As a networker and recruiter of senior finance and accounting talent, I often meet CFOs who truly fit the bill, but oftentimes I meet folks with a CFO title in a Controller job.  Some people have such a hard time breaking into the CFO ranks, while others have no problem at all.  I’ve often wondered what separates a good CFO from the others working in the finance and accounting function, and I’ve identified 5 factors I believe which clearly define the CFO position:


·         CFOs are more outward facing than any other position in finance and accounting.  The outside world is more dynamic and risky, and the CFO position requires maturity, real technical knowledge, and good relationships developed over a career.  The outward-facing relationships include investors, bankers, regulators, clients, vendors, accountants, industry contacts, etc.  Many people know that I am passionate about networking and relationships.  Many of these outward-facing relationships are developed deeply through networking.   If you are a CFO in a middle-market company but it’s actually the CEO who “owns” these relationships, you are acting like a controller.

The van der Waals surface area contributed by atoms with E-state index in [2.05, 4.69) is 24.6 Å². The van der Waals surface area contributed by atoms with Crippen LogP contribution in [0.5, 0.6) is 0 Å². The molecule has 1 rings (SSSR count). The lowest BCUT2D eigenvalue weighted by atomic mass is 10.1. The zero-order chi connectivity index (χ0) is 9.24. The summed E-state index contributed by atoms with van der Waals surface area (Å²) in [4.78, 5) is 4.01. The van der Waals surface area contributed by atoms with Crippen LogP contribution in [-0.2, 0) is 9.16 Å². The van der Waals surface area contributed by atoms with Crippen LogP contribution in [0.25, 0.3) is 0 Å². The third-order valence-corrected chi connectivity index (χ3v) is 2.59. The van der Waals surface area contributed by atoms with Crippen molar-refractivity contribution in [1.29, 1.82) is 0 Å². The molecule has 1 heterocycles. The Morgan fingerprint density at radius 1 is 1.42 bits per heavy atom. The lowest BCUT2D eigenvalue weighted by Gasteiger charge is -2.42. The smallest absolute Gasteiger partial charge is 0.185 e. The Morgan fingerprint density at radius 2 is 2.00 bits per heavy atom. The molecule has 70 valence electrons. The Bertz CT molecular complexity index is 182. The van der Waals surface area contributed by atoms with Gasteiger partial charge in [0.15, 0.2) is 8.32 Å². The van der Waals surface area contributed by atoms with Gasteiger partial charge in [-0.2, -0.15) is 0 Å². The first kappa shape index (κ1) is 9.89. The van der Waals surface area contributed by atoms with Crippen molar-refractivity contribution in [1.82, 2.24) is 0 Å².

·         CFOs are more forward looking than any other position in finance and accounting.  Whereas a Controller spends much of their time looking backward while closing the books or determining how to record an entry according to GAAP, CFOs spend relatively more of their time on hiring, developing their people, budgeting, planning and most importantly, on strategy.  These are clearly things that impact the future.  Listen to a good public company conference call and you will see how much time is spent on how current information will impact the future.  Networking also comes in here as well, as what is more forward looking than building a relationship?